I'm prepared to dismiss this as disinformation put around by our own intelligence services (who would probably love a capability like this but they really have one already in the form of the Management Engine. I'm also used to seeing Bloomberg being used as a conduit for this sort of information -- we normally think of them as a financial site but for a long time now if you wanted a story about Russia or China planted in the media they seem to be one of the 'go to' publications.

What is particularly worrying about this is that the overall picture I'm getting these days of our technical capability is that we seem to be losing it. I'm seeing more marketing and less technology, stories about wonder weapons, mystery capabilities of real and imagined enemies, all dark paranoia and no real technology. This dovetails rather nicely with my perceptions of industry -- obviously the picture's not all bad but in general there seems to be a dumbing down as skilled people age out and are not replaced (or replaced by people with a very different set of skills). This may end up being the story behind the story; its already old news in the UK but the US....

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AI engines, Arm brains, DSP brawn... Versal is Xilinx's Kitchen Sink Edition FPGA

martinusher
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FPGAs have been around for a very long time

For at least 25 years, and before these we had CPLD and PAL devices.

There have always been complex FPGAs out there - Xilinx used to have a part that had a couple of

PowerPC cores in it, for example -- but for many of us the search isn't for the ultimate box of logic, we look for inexpensive, capable, parts that have good software support. Those Xilinx FPGAs were about $1K each, definitely in the prototype/aerospace budget realm. In real life once the part gets into double digits everyone's looking at it critically. That's because FPGAs are used for products that have small to medium production runs. They allow you to create complex products, products that can have bug fixes and enhancements over the lifespan of the product. since the program image can be managed like any other firmware component.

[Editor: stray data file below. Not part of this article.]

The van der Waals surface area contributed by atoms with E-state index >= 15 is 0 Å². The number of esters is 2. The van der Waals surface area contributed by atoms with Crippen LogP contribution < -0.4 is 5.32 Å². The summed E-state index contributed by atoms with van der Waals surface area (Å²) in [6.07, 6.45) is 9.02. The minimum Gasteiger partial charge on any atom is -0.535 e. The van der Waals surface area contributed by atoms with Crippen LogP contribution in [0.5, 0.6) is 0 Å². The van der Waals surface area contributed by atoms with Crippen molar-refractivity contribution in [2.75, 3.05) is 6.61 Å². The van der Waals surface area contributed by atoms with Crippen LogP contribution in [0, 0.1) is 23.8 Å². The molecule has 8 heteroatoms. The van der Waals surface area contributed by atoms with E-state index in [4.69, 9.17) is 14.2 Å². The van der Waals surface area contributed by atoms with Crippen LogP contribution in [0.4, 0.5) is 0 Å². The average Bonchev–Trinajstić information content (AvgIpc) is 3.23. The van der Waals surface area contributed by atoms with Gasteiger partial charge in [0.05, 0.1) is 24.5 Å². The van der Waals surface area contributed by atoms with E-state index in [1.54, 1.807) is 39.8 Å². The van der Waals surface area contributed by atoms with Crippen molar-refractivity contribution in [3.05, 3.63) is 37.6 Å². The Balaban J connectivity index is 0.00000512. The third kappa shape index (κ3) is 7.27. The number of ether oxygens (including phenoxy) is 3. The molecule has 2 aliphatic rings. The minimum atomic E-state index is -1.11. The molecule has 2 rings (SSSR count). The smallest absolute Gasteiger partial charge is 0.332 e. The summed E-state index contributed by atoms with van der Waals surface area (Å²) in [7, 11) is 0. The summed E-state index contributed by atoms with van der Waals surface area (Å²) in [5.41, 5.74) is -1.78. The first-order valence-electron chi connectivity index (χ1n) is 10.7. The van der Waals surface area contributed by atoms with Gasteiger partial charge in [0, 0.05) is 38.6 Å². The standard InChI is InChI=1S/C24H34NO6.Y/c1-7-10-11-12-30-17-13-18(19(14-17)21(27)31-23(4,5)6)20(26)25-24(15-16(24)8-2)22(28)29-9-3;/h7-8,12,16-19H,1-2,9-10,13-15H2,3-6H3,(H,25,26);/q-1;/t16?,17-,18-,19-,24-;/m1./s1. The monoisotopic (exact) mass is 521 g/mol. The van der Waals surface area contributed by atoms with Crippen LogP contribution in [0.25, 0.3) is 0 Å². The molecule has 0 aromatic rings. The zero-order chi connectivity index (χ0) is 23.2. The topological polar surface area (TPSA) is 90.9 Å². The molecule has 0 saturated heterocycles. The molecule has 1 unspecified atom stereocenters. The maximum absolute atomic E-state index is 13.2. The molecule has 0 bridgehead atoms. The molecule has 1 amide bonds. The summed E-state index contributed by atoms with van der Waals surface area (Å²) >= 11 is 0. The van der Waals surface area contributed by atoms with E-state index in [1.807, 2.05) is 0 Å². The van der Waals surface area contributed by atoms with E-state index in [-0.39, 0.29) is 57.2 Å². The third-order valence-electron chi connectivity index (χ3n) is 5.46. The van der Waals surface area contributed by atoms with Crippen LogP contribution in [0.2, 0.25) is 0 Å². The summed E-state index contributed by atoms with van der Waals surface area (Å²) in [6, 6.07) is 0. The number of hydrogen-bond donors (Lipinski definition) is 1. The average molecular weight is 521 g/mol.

Like the PowerPC its possible to add other hard subsystems into a FPGA if the demand warrants it. These subsystems can be made a lot more compact and so run a lot faster than the same logic implemented on the FPGA.

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Free for every Reg reader – and everyone else, too: Arm Cortex-M CPUs for Xilinx FPGAs

martinusher
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Re: What are they used for

>Excuse my ignorance, but what can this be used for in the real world?

See my post about servo drive coprocessors. FPGAs are actually really useful for small and medium volume industrial equipment, anything that needs an intelligent subsystem that might have custom peripherals. FPGAs themselves replace most discrete logic; these parts are extremely capable; typically their main design limitation is that you run out of input / output pins.

You can actually run Linux on a FPGA based processor but you don't usually do this because its not an efficient use of logic resources, if you want an actual computer rather than an embeddable processor then you're better off using a processor subsystem SoC like the device used in a Raspberry Pi.

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martinusher
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Does the word "Microblaze" ring a bell?

Xilinx have a soft processor for their FPGA lines, its been around for decades. Its a fairly generic RISC they call "Microblaze". Along with the processor they supply a lot of different peripherals so its possible to build quite a complex system on a FPGA. For example, we use them as communications coprocessors for servo drives -- you can pack a processor, UART(s), network interface (which could be the rather complex Ethercat interface), CAN peripheral, and various bits of RAM (dual port and standard) and still have room for things like encoder interfaces.

Xilinx isn't the only company offering processors. I think everyone does -- I know Altera and Lattice do -- and they offer both the more comprehensive 32 RISC and a simple 8 bit device. Some of these devices can be quite cheap; Lattice's parts in particular are too cheap to bother turning into ASICs unless you're in the toy business or something like that.

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Microsoft liberates ancient MS-DOS source from the museum and sticks it in GitHub

martinusher
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Re: "a bunch of engineers in some US uni"

That's what you get for being first out the gate.

As it happens, I learned to program and worked fist as a programmer in the UK before transitioning to the US in the early 80s. I don't recall any difference in the keyboards because back then all small computers were coming from the US.